• How to Profit as the Global Energy Crisis Accelerates With production costs rising out-of-control, there's a serious shortage taking shape around the world. Good news is, it's not permanent. This is actually a short-term swing prudent energy investors can profit from. Dr. Kent Moors explains. Read More...
  • Five Energy Stocks to Buy That Offer Juicy Dividends with Low Risk Light bulb

    The only thing better than a sector with a lot of growth potential - like energy stocks - is finding a financially sound group of stocks to buy within that sector that pays a healthy dividend to boot.

    And a recent screen by investment research firm Value Line turned up five such energy stocks, all electric and gas utilities.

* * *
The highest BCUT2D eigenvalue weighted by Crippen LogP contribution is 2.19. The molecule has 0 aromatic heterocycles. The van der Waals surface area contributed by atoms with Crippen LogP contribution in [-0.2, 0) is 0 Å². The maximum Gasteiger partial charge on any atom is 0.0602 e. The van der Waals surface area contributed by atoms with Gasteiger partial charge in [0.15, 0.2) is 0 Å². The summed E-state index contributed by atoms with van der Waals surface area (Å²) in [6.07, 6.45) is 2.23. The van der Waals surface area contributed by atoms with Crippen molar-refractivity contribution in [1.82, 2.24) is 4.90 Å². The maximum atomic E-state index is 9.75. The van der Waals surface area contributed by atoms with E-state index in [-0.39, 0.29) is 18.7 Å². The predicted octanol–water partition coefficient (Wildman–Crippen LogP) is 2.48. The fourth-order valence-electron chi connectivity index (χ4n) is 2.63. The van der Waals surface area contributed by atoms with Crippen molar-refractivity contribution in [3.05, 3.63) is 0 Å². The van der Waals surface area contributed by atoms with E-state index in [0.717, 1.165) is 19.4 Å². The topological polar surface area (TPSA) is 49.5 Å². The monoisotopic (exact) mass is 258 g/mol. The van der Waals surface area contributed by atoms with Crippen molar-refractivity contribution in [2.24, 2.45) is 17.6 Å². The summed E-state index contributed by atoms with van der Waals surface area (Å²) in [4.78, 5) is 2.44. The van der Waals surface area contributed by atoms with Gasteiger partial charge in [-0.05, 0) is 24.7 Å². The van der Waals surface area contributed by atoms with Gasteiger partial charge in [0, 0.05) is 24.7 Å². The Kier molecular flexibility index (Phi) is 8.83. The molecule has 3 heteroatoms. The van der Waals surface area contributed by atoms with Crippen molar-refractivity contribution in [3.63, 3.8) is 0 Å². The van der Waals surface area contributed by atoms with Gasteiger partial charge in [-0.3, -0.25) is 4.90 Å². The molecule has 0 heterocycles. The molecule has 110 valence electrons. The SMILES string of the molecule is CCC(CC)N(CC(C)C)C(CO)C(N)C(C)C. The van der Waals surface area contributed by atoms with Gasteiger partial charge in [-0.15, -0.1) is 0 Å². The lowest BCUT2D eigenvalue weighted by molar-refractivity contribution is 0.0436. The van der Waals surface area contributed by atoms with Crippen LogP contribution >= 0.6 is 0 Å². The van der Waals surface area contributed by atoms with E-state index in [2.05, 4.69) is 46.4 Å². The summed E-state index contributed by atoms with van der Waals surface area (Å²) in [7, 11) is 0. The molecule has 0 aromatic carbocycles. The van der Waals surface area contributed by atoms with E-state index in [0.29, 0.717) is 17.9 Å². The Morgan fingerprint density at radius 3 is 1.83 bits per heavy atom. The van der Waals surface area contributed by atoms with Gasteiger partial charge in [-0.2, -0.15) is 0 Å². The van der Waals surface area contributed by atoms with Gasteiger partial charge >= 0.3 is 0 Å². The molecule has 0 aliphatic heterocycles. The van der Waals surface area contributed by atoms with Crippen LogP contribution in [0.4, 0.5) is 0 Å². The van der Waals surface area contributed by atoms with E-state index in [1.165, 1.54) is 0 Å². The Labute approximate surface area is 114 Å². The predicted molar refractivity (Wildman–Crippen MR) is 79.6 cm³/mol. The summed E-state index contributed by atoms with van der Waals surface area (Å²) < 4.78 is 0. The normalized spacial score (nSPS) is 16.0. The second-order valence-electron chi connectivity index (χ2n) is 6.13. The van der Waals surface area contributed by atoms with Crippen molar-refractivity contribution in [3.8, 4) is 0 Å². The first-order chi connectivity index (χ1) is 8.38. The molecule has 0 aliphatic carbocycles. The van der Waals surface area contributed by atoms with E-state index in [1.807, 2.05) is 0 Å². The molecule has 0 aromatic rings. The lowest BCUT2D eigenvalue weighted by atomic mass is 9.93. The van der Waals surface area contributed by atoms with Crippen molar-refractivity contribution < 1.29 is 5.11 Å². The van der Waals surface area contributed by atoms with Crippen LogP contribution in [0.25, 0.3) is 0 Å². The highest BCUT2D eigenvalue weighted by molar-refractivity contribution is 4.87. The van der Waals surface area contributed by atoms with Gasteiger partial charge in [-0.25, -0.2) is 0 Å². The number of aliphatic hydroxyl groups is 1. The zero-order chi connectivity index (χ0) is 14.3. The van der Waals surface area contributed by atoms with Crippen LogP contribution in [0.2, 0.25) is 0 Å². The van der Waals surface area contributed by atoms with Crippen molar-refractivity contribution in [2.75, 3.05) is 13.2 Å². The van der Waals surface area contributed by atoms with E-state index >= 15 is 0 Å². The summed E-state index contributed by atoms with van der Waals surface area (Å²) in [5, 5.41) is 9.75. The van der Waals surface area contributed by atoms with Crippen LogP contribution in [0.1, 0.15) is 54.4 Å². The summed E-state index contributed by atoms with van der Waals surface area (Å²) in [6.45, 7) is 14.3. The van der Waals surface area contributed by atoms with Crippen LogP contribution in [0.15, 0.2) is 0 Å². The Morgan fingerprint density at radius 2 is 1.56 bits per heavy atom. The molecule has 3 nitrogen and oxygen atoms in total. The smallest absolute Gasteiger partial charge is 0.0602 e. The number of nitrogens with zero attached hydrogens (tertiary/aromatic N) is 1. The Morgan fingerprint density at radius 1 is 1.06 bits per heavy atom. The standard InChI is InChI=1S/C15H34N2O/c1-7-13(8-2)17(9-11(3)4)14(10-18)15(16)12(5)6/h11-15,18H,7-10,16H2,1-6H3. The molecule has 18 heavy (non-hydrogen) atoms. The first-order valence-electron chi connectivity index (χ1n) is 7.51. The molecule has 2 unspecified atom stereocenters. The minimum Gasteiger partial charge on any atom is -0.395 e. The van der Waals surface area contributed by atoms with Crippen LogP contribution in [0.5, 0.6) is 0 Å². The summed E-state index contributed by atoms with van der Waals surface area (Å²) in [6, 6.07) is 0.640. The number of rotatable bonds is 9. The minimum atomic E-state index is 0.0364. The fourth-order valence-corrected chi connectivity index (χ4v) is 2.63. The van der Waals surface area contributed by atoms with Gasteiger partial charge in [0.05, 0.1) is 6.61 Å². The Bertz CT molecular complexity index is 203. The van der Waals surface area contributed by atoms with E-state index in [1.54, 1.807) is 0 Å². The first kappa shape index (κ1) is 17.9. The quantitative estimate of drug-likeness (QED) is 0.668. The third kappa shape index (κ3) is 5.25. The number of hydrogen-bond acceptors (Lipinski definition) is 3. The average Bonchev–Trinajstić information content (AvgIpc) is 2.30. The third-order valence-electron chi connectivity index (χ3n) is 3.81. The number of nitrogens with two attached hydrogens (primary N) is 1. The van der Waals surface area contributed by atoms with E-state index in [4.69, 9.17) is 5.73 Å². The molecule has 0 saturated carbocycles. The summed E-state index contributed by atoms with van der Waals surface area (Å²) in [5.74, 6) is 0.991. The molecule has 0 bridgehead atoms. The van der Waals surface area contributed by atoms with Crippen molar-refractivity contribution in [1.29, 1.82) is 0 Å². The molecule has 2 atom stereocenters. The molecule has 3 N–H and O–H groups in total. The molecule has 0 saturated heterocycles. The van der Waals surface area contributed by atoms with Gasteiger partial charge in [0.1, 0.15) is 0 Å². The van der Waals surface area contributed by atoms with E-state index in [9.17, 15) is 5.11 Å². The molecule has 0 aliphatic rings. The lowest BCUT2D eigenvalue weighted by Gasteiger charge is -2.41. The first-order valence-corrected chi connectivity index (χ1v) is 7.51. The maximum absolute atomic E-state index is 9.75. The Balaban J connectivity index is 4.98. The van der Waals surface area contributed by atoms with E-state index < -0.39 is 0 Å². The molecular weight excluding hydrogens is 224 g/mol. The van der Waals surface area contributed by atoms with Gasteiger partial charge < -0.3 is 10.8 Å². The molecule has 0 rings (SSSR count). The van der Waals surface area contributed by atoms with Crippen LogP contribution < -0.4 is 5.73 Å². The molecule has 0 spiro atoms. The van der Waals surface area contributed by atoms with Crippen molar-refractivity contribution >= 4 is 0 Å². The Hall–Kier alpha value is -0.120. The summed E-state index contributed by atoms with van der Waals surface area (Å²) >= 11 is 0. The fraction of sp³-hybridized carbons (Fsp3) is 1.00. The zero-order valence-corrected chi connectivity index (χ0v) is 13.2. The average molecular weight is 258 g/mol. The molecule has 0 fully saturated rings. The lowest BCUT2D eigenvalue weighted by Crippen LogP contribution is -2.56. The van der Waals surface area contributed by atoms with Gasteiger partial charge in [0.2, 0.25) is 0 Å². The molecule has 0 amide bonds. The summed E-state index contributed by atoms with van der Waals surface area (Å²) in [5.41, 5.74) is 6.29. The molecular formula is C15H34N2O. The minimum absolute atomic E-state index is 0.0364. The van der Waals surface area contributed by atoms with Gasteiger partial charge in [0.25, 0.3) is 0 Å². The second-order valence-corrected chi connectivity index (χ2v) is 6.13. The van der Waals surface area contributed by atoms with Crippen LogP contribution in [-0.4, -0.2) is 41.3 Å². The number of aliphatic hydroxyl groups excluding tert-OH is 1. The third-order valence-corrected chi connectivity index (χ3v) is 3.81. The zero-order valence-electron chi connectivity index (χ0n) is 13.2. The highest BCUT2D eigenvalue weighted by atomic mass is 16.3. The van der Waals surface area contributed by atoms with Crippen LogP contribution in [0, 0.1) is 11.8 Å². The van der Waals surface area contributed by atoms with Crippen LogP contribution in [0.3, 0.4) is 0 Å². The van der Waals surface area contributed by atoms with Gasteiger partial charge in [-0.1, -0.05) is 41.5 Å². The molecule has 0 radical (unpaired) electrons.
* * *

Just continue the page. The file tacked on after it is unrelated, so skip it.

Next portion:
Technically, Value Line cast a wider net that included all stocks. The screen actually yielded 17 stocks, many of them well-known companies like McDonald's Corp., Lockheed Martin and General Mills.

    But the beauty of an exercise like this is finding the less-obvious gems, which in this case turned out to be mostly energy stocks.

    Value Line used several proprietary filters - financial strength, safety and timeliness -
    to narrow the list.

    To continue reading, please click here...

  • This Quantum Leap Will "Redefine" Tech by the End of the Year A new technology trend known as "Big Data" promises to spot terrorists - before they strike.
    It will predict killer storms, warning us when and where they'll hit.
    It is expected to facilitate stunning - even life-saving - transformations in intelligence-gathering, meteorology, medicine, finance, and virtually every other field you can think of.
    But only if we can solve a major problem called the "memory wall."